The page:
When a marriage has reached a breaking point, separation is an option for couples who want to try and work out important issues before opting for the finality of divorce. For some couples, a separation can be beneficial by giving spouses the space they need to try and fix problems in their relationship.
Separation usually means one spouse has moved out of the marital home but it’s not necessary if there are financial constraints or you want to maintain a sense of stability for your children. If you and your spouse are still living together but want to separate, you’ll need to establish physical boundaries that maintain the intent to separate for the time being. That means sleeping in separate bedrooms and not engaging in romantic or sexual intimacy.
Family therapists suggest limiting your separation to somewhere between three and six months to reach an informal agreement about issues like childcare and financial matters while the marriage is still intact. A trial separation can be helpful if a couple is hoping to reconcile. The first step is to know why you are separating and to make that clear to your partner. You don’t want to seek a separation without the consent of your spouse. It’s important to prioritize your relationship and to refrain from badmouthing your partner in front of your children.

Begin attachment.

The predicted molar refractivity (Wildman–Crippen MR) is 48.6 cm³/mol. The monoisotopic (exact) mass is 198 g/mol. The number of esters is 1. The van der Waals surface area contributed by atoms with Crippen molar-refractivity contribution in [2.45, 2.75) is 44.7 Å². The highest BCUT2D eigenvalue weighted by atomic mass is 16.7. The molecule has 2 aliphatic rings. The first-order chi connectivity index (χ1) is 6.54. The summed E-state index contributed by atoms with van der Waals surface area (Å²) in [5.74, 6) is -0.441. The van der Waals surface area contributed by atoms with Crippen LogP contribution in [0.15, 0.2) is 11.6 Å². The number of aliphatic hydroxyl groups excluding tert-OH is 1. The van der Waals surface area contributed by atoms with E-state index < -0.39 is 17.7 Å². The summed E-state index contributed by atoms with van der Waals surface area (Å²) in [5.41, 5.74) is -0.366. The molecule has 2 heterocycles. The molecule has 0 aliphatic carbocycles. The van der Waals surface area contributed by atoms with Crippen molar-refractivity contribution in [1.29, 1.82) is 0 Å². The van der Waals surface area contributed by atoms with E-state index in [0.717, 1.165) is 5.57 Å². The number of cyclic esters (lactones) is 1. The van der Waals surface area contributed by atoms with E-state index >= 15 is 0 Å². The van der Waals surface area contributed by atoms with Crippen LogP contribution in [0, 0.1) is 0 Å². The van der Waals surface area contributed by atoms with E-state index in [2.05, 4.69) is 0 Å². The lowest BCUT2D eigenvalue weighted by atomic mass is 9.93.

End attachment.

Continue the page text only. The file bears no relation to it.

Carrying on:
If you plan to pursue a legal separation you’ll want to find a family law attorney to help file paperwork with the court. While a legal separation does not end a marriage, it frees you from living under the same roof. A legal separation agreement divides property, outlines who will continue paying the mortgage, utilities, and other financial obligations, and sets custody arrangements. The agreement can protect you in court in case your spouse decides not to abide by the obligations outlined in the contract. Couples who are legally separated continue filing taxes jointly. Also, you may be able to continue to receive health insurance coverage provided by your spouse’s benefits during a legal separation.
For couples that are struggling to get along, taking a physical break apart may help make the relationship stronger. For others, spending time apart will create more strain on a fragile bond. The outlook for reconciliation varies on the circumstances of each couple and their relationship. Studies have shown that while most separated couples end up divorcing, nearly 15% remain separated long term. 10% of all married couples in the U.S. have experienced a separation and reconciliation in their marriage. (Howard Weinberg, the Journal of Marriage in the Family, Feb. 1994.)
If you are considering a separation it’s a good idea to talk with a professional first to create a plan that will help you reach your goals. Separation can give you time to work on yourself and reflect on some of the behaviors that might be driving you and your partner apart. It offers a glimpse of what life apart is actually like without your spouse. How you respond to that experience will help you decide the path that works best for your future.
By Debra Schoenberg